Followers of my Github profile may have noticed the arrival of a new member of the family a few weeks ago. SilverSmith is now open source! (UPDATE: Documentation has been added to README.md)
Gone is the monolithic, single file that sat way upstream in your filesystem. The newest version of SilverSmith looks much more like a standard SilverStripe module. Here’s what’s new:
- SilverSmith is now for SS 3.0+ only.
- SilverSmith is now broken into many separate files and adheres to a much more logical organization of code.
- SilverSmith can be installed on a per-project basis, offering a command-line executable within its own directory structure (/silversmith/bin/silversmith)
- The executable can be installed globally so all your projects can have access to SilverSmith CLI tools. (/silversmith/bin/cli_install). By open sourcing the install script, my hope is that we can refine it to a point where there are few, if any, installation issues.
- The dreaded MAMP failure “Can’t connect to local MySQL server through socket ‘/tmp/mysql.sock” will be detected and addressed with the new “fix-mamp” command
- SilverSmith will auto-update with Git, and will soon follow the more conventional Composer.
The 3.0 Quandary
I would never say that it’s anything permanent, but for now it makes the most sense to me to make SilverSmith a 3.0 tool. Most users are not going to install SilverSmith retroactively on an existing project. Rather, it’s something they’ll try for new work, which is much more likely to be in the current version of SilverStripe. Adding 2.4 support is entirely possible using a new branch, but it raises questions about how to handle the global installation of the executable (would there be a “silversmith2″ script?). It seems like we’re at a perfect juncture to embrace 3.0 and get people using SilverSmith on their new projects.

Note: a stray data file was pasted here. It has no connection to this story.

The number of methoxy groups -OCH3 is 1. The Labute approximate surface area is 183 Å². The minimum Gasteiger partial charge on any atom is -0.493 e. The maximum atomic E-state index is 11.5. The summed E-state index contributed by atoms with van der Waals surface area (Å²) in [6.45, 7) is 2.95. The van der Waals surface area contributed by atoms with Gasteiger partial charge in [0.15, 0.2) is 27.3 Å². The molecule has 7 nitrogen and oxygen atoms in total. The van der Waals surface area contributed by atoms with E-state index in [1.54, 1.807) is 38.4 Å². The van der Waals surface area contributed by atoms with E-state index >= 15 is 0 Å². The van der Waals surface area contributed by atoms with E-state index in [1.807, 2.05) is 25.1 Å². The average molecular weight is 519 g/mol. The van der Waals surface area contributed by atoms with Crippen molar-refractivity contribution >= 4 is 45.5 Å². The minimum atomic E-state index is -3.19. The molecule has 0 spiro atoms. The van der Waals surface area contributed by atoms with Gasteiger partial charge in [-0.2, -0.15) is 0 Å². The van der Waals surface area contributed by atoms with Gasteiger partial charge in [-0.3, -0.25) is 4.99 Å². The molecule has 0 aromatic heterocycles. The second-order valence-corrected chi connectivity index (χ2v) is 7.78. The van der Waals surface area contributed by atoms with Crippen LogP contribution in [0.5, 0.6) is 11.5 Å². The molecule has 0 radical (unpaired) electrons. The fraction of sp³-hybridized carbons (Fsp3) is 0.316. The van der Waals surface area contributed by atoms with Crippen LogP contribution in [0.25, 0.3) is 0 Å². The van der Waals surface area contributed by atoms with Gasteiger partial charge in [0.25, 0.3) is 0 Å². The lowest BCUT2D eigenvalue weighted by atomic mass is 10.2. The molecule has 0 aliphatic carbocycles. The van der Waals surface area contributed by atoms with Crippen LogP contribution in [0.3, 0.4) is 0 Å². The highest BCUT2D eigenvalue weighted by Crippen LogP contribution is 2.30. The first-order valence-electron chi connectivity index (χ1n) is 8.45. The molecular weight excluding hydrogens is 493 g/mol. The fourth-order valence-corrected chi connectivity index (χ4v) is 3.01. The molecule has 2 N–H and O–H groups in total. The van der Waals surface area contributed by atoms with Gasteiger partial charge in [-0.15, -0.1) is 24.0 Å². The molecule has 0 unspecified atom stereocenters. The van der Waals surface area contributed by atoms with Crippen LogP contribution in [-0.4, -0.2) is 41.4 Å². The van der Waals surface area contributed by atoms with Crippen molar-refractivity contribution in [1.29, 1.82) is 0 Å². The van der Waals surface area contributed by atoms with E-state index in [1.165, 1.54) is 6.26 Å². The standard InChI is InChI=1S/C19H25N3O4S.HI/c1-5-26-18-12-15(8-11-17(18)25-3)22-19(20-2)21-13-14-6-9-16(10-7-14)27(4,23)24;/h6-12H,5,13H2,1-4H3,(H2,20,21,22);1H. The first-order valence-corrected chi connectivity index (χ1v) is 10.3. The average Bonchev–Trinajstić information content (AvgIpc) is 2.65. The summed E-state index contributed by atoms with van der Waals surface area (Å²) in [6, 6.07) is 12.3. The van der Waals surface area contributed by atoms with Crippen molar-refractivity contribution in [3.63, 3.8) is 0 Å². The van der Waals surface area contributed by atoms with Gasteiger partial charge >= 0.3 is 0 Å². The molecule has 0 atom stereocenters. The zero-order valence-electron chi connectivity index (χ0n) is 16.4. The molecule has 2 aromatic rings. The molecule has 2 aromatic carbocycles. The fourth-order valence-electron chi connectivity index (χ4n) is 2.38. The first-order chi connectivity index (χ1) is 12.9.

Up ahead are a series of improvements to the SilverSmith ecosystem to make it a more viable tool.
Priority #1: Documentation and Resources
Silversmithproject.org will get a makeover and become a space for a variety of how-to’s and other resources for SilverSmith including:
- Getting started
- YAML library (see below)
Priority #2: The GUI
Now that SilverSmith is a true SilverStripe module, we now have the foundation to build a SilverSmith GUI right in the SS3 backend. It will loosely follow the original GUI for SilverSmith, without the code editing tools. The main features will include:
- Visual YAML builder
- Template Genius
- Translations editor
- Content seeding/population
Priority #3: A Plugin System
In earlier iterations of SilverSmith, the application depended heavily on thirdparty tools — in fact, it knew nothing about how to create a ComplexTableField or FileIFrameField. It lived in a world where everyone used DOM and Uploadify, and even its own custom form fields, forcing the user to deploy the SilverSmith application into production. That’s too much dependency for an application that markets itself as a time-saving, lightweight project kickstarter.
Rather than having SilverSmith talk to thirdparty modules, the reverse should be the case. Developers of thirdparty modules should make their code SilverSmith aware. SilverSmith will detect the existence of specific configuration files that tell SilverSmith about a new form field or new snippet of code that can be abstracted into YAML. Plugins should be installable globally or on a per-site basis.
Priority #4: The Community
One of the visions I’ve had all along for SilverSmith is the idea of free-flowing code that could be painlessly shared and modified. Because the main diet of SilverSmith is plain text (YAML), it follows easily that this code could be shared with almost no overhead. I would love to see data models shared the same way frontend themes are today — get 90% of what you need in a single download, and refine the details inexpensively and intuitively. Both the CLI and the GUI tool should have exposure to some sort of central repository of these snippets.